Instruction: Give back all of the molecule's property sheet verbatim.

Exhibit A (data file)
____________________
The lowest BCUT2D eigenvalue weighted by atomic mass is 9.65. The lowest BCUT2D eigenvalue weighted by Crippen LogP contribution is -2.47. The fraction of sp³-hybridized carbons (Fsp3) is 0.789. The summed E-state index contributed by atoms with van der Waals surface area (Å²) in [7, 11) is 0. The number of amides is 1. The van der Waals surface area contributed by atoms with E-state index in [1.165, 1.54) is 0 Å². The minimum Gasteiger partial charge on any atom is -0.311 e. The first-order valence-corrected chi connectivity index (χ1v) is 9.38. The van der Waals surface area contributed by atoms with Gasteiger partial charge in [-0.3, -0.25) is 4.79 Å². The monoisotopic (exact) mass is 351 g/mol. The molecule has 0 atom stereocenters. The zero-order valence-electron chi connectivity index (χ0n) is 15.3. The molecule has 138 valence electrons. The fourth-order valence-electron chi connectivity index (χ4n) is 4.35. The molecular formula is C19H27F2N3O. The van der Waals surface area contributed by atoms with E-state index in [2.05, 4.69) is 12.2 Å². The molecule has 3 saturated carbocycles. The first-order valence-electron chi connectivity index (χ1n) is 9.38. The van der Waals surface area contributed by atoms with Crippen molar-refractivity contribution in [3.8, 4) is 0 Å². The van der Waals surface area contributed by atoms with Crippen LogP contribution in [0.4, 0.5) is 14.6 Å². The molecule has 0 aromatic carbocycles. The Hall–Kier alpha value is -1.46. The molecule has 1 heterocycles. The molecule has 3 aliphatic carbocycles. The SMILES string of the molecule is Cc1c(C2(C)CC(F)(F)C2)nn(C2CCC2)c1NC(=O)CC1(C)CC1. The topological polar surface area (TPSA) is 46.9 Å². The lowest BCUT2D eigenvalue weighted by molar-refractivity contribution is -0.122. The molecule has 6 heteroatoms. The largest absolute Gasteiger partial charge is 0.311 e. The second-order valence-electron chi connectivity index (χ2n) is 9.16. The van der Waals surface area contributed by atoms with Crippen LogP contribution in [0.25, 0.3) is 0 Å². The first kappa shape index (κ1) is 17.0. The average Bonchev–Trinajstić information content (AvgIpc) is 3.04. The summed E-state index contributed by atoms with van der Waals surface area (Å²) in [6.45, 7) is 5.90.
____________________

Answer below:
The lowest BCUT2D eigenvalue weighted by atomic mass is 9.65. The lowest BCUT2D eigenvalue weighted by Crippen LogP contribution is -2.47. The fraction of sp³-hybridized carbons (Fsp3) is 0.789. The summed E-state index contributed by atoms with van der Waals surface area (Å²) in [7, 11) is 0. The number of amides is 1. The van der Waals surface area contributed by atoms with E-state index in [1.165, 1.54) is 0 Å². The minimum Gasteiger partial charge on any atom is -0.311 e. The first-order valence-corrected chi connectivity index (χ1v) is 9.38. The van der Waals surface area contributed by atoms with Gasteiger partial charge in [-0.3, -0.25) is 4.79 Å². The monoisotopic (exact) mass is 351 g/mol. The molecule has 0 atom stereocenters. The zero-order valence-electron chi connectivity index (χ0n) is 15.3. The molecule has 138 valence electrons. The fourth-order valence-electron chi connectivity index (χ4n) is 4.35. The molecular formula is C19H27F2N3O. The van der Waals surface area contributed by atoms with E-state index in [2.05, 4.69) is 12.2 Å². The molecule has 3 saturated carbocycles. The first-order valence-electron chi connectivity index (χ1n) is 9.38. The van der Waals surface area contributed by atoms with Crippen molar-refractivity contribution in [3.8, 4) is 0 Å². The van der Waals surface area contributed by atoms with Crippen LogP contribution in [0.4, 0.5) is 14.6 Å². The molecule has 0 aromatic carbocycles. The Hall–Kier alpha value is -1.46. The molecule has 1 heterocycles. The molecule has 3 aliphatic carbocycles. The SMILES string of the molecule is Cc1c(C2(C)CC(F)(F)C2)nn(C2CCC2)c1NC(=O)CC1(C)CC1. The topological polar surface area (TPSA) is 46.9 Å². The lowest BCUT2D eigenvalue weighted by molar-refractivity contribution is -0.122. The molecule has 6 heteroatoms. The largest absolute Gasteiger partial charge is 0.311 e. The second-order valence-electron chi connectivity index (χ2n) is 9.16. The van der Waals surface area contributed by atoms with Crippen LogP contribution in [0.25, 0.3) is 0 Å². The first kappa shape index (κ1) is 17.0. The average Bonchev–Trinajstić information content (AvgIpc) is 3.04. The summed E-state index contributed by atoms with van der Waals surface area (Å²) in [6.45, 7) is 5.90.